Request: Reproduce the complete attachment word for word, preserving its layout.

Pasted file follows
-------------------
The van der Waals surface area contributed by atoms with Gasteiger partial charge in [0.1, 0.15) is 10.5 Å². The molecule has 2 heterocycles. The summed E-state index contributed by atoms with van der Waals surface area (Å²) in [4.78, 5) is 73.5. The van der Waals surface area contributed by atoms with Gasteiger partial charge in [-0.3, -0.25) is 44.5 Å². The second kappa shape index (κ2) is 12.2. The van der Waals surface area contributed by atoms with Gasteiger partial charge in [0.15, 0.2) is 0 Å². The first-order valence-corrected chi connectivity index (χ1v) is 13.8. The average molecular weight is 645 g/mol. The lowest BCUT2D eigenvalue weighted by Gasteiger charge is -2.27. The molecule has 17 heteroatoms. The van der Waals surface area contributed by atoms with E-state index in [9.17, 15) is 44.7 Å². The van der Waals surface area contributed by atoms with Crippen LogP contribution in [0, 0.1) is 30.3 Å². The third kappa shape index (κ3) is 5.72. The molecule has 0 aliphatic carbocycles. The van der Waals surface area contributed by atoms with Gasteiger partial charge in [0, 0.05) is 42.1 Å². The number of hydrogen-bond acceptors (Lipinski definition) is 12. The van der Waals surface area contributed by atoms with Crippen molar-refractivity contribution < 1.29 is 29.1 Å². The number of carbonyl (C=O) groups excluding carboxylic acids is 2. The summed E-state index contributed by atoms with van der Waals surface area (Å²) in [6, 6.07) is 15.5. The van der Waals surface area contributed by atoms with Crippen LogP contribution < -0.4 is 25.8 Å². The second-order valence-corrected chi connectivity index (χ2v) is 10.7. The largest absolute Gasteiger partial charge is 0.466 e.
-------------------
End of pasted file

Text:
The van der Waals surface area contributed by atoms with Gasteiger partial charge in [0.1, 0.15) is 10.5 Å². The molecule has 2 heterocycles. The summed E-state index contributed by atoms with van der Waals surface area (Å²) in [4.78, 5) is 73.5. The van der Waals surface area contributed by atoms with Gasteiger partial charge in [-0.3, -0.25) is 44.5 Å². The second kappa shape index (κ2) is 12.2. The van der Waals surface area contributed by atoms with Gasteiger partial charge in [0.15, 0.2) is 0 Å². The first-order valence-corrected chi connectivity index (χ1v) is 13.8. The average molecular weight is 645 g/mol. The lowest BCUT2D eigenvalue weighted by Gasteiger charge is -2.27. The molecule has 17 heteroatoms. The van der Waals surface area contributed by atoms with E-state index in [9.17, 15) is 44.7 Å². The van der Waals surface area contributed by atoms with Crippen LogP contribution in [0, 0.1) is 30.3 Å². The third kappa shape index (κ3) is 5.72. The molecule has 0 aliphatic carbocycles. The van der Waals surface area contributed by atoms with Gasteiger partial charge in [0, 0.05) is 42.1 Å². The number of hydrogen-bond acceptors (Lipinski definition) is 12. The van der Waals surface area contributed by atoms with Crippen molar-refractivity contribution < 1.29 is 29.1 Å². The number of carbonyl (C=O) groups excluding carboxylic acids is 2. The summed E-state index contributed by atoms with van der Waals surface area (Å²) in [6, 6.07) is 15.5. The van der Waals surface area contributed by atoms with Crippen LogP contribution < -0.4 is 25.8 Å². The second-order valence-corrected chi connectivity index (χ2v) is 10.7. The largest absolute Gasteiger partial charge is 0.466 e.